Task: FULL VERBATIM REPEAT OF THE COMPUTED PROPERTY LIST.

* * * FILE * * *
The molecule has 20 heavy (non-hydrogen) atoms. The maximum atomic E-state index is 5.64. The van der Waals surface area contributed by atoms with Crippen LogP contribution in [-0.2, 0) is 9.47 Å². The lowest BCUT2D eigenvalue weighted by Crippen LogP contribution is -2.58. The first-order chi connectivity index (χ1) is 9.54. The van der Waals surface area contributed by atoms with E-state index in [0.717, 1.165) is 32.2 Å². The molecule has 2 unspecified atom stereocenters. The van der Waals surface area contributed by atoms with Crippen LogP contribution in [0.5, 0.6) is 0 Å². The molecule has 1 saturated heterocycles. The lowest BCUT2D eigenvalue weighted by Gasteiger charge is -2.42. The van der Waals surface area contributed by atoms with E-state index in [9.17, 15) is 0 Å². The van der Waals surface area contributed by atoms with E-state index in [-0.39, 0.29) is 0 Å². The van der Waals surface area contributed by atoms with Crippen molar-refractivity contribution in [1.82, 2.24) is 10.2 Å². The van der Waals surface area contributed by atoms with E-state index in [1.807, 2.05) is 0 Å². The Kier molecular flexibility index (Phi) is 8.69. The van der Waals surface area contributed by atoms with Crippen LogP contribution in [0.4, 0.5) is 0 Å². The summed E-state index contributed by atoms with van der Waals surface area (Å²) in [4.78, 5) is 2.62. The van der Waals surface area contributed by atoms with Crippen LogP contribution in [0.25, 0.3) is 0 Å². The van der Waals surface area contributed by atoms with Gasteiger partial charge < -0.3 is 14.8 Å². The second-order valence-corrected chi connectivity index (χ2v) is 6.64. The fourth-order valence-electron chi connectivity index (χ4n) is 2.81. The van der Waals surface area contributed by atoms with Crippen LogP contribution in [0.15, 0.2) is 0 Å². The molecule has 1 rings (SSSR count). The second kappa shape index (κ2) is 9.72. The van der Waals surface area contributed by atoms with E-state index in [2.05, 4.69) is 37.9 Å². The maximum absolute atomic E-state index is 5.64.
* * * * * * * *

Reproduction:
The molecule has 20 heavy (non-hydrogen) atoms. The maximum atomic E-state index is 5.64. The van der Waals surface area contributed by atoms with Crippen LogP contribution in [-0.2, 0) is 9.47 Å². The lowest BCUT2D eigenvalue weighted by Crippen LogP contribution is -2.58. The first-order chi connectivity index (χ1) is 9.54. The van der Waals surface area contributed by atoms with E-state index in [0.717, 1.165) is 32.2 Å². The molecule has 2 unspecified atom stereocenters. The van der Waals surface area contributed by atoms with Crippen LogP contribution in [0.5, 0.6) is 0 Å². The molecule has 1 saturated heterocycles. The lowest BCUT2D eigenvalue weighted by Gasteiger charge is -2.42. The van der Waals surface area contributed by atoms with E-state index in [9.17, 15) is 0 Å². The van der Waals surface area contributed by atoms with E-state index in [-0.39, 0.29) is 0 Å². The van der Waals surface area contributed by atoms with Crippen molar-refractivity contribution in [1.82, 2.24) is 10.2 Å². The van der Waals surface area contributed by atoms with E-state index in [1.807, 2.05) is 0 Å². The Kier molecular flexibility index (Phi) is 8.69. The van der Waals surface area contributed by atoms with Crippen LogP contribution in [0.4, 0.5) is 0 Å². The summed E-state index contributed by atoms with van der Waals surface area (Å²) in [4.78, 5) is 2.62. The van der Waals surface area contributed by atoms with Crippen LogP contribution in [0.25, 0.3) is 0 Å². The van der Waals surface area contributed by atoms with Gasteiger partial charge < -0.3 is 14.8 Å². The second-order valence-corrected chi connectivity index (χ2v) is 6.64. The fourth-order valence-electron chi connectivity index (χ4n) is 2.81. The van der Waals surface area contributed by atoms with Crippen LogP contribution in [0.15, 0.2) is 0 Å². The molecule has 1 rings (SSSR count). The second kappa shape index (κ2) is 9.72. The van der Waals surface area contributed by atoms with E-state index in [2.05, 4.69) is 37.9 Å². The maximum absolute atomic E-state index is 5.64.